Prima Facie, I tend to agree with Senator Ahmed Sanni Yerima’s position since it is rooted in the principles of Shariah and authenticated in the Sunnah (way of life of the prophet). A person who Yerima and the entire Muslim Umma, see as the finest example of mankind when he took marriage for Aisha with her parent’s consent, but consummated the union when she approached puberty and visibly seen to go through the rigorous experience of child birth. Expunging section 29(4)b as the senate had earlier canvassed for, that fateful tuesday, would have made the practice criminal and hence the justification for Yerima’s position but in this justification, lies the bigger question: Is Nigeria an Islamic State?
To this question, section 10 of the same constitution, expressly answers thus: “the government of the Federation or of a State shall not adopt any religion as state Religion” Nigeria remains a secular state, but amidst her secularity, religious views have at one time or the other, been the basis for not allowing certain bills see the light of full legislation. One, which comes to mind, is the most recent Gay Right bill that was unanimously thrown away on religious, moral and cultural grounds. The argument therein is: if religious sentiments, have played a role in throwing away certain bills in the waste bin, it should also be a furnis able ground for allowing some bills or Laws to be retained in our statute books. It is even worse when a region of the country has their culture engraved in their religion. A view to the contrary, I make bold to say will usher us into a debate as to whose religion should be the litmus paper on which issues of this nature should be tested. That again, is Nigeria for you and I. it is the situation we unfortunately find ourselves lurked in and true to Achebe’s words that is what has “inextricably complicated our destiny”.
Religion has cut through our politics and our democracy and has separated us more where we ought to have been knotted together and it won’t stop recurring. Child-Marriage socially, morally and economically ought not to have been what we should be discussing now as many people have come out to say and true to their words, there are obviously other pressing issues begging for national attention. The effect of such early marriages no doubt, is devastating to any nation’s economy. Who wants that population explosion that comes with such or the medical impediments in the form of Vesico Virginal Fistula (VVF) and so on and so forth? But that is not the question. Religion holds sway and peoples’ religious beliefs transcend all of these.
We did not make the world but accidentally find ourselves here being born into different families and broadly separated along two religion and diverse cultures. So there is no reason we should be “quarrelling” with what a person’s religion celebrates. If any group on its own decides that its religion or culture is not worth talking about or practiced, it can stop talking about it. But I don’t think anybody can suggest to the other person whether expressly or implicitly: please drop your culture or religion, let’s use mine. That is the height of arrogance and the boast of imperialism. I think cultures know how to fight their beliefs and it is up to the owners to ensure theirs survive and if they don’t want, they should act accordingly but not being cajoled out of it by the legislative gavel. If anything, it is an open invitation to religious “war” and acrimony. Who wants that now?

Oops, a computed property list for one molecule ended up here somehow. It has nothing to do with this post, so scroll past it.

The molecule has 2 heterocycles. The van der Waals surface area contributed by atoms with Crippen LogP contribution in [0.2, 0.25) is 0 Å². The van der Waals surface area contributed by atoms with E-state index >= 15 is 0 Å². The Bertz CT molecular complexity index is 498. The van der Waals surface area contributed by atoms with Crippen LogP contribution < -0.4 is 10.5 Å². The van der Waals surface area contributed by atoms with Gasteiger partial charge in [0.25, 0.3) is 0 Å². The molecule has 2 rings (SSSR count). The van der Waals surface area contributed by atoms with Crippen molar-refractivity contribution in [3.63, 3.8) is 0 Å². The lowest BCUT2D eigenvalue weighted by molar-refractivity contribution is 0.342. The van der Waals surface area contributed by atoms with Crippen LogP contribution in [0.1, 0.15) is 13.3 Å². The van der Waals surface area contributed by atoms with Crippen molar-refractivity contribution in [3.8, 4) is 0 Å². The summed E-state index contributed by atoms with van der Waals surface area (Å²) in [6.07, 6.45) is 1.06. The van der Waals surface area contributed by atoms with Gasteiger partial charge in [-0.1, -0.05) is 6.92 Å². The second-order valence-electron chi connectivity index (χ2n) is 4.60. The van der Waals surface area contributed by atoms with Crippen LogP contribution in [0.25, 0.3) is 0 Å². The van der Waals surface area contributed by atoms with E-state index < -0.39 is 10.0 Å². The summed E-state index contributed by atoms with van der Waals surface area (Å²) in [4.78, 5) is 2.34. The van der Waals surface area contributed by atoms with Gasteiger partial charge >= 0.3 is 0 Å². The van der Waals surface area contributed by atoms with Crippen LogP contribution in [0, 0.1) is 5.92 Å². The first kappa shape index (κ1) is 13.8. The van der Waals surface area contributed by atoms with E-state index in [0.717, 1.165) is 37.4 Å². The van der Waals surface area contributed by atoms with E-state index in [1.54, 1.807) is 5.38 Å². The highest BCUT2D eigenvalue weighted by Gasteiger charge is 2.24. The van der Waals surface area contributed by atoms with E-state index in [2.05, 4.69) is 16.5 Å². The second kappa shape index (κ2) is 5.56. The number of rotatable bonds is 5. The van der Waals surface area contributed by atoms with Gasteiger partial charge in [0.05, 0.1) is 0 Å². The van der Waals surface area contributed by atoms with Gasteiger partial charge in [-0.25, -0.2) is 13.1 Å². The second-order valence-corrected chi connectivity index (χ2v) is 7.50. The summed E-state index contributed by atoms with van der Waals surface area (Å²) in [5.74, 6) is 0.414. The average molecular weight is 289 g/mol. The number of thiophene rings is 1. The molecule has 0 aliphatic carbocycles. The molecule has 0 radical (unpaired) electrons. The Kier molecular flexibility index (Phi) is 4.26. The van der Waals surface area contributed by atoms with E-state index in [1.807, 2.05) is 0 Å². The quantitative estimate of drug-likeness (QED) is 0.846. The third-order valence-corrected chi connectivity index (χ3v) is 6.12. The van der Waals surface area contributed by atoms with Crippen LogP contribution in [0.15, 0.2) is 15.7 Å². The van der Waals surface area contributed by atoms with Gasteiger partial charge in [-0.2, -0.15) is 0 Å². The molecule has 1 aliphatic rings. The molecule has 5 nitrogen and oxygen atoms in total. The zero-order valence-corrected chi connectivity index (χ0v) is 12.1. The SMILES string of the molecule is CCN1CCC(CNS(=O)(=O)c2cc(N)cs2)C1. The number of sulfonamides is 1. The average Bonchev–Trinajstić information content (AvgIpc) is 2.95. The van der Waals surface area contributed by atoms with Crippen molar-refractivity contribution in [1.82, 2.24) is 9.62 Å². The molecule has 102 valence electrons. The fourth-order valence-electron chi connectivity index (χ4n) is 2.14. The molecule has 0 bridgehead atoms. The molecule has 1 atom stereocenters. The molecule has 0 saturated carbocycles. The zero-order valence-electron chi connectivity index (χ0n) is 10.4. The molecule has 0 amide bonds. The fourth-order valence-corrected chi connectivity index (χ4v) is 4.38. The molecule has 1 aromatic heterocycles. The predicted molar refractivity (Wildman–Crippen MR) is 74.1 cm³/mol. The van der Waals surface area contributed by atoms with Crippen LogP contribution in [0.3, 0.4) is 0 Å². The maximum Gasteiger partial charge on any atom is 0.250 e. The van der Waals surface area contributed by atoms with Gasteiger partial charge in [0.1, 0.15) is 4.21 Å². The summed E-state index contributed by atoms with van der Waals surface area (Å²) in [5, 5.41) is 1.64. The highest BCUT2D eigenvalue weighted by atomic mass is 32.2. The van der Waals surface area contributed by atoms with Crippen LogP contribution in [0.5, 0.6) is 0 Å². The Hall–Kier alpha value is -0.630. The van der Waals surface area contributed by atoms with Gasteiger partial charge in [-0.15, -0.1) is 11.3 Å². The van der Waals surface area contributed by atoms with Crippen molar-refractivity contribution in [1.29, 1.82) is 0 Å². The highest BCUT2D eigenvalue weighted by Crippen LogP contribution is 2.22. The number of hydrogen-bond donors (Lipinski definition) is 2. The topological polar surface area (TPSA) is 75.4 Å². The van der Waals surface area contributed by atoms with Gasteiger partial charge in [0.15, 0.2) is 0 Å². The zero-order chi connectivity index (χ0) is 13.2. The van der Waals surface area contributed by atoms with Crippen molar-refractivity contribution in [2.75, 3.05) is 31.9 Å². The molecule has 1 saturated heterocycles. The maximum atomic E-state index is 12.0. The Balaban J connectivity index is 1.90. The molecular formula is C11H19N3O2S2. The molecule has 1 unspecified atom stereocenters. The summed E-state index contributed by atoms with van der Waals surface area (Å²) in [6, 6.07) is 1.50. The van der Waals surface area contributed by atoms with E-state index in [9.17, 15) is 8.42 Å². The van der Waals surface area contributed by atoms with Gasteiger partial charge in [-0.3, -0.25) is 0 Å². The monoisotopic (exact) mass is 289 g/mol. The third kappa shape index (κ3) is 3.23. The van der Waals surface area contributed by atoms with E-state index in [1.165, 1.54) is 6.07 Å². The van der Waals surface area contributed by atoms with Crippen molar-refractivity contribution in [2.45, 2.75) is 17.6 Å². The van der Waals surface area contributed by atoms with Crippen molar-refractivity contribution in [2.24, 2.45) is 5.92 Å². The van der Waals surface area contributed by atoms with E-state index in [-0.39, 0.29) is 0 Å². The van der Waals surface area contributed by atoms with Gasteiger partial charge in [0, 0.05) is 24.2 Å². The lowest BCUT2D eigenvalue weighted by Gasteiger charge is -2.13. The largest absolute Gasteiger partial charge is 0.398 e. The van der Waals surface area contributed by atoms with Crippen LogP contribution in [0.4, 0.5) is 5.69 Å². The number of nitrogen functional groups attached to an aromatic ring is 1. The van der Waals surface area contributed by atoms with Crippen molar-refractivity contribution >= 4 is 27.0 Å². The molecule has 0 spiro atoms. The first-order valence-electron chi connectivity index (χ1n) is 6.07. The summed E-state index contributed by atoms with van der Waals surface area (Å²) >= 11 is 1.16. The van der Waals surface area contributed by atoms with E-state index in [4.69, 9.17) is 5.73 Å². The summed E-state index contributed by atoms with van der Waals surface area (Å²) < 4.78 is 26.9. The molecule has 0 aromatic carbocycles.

My grouse with Yerima, is his veering of the religious justification for his position when he replied his critics. Such vulgar words and innuendos shouldn’t have come from him irrespective of how much pressure he may have been subjected to by the media. Such acts, questions his intelligence and puts a doubt to his leadership quality of self-control. He owes Nigerians an unreserved apology.
Finally, if this entity must coexist, the interest of the regions that make it must be accommodated as no Law can thrive if the “people” or their representatives haven’t approved of them. And it is immaterial, how high the price is. I will conclude with the post on my face book wall 24hours ago, that has continued to generate comments- “An average Muslim finds his culture engraved in his religion unlike his Christian counterpart who has his culture and religion separated in the same way a coin has two sides. He gives to “Caesar” what belong to Caesar, and to God what belong to him. His Muslim counterpart hasn’t that luxury of options; so it is always easier for many Christians to see the Girl-Child Marriage as a taboo or something close to an anathema. Let’s not meddle in such sensitive matters with subjective minds but rather, objective ones. Let the Muslim brothers be allowed to practice that which their religion holds germane and not be seen as bunch of pedophiles and let Christians alike, do that which their culture and religion propagates” God bless Nigeria.
Raymond Nkannebe tweets @yung_silky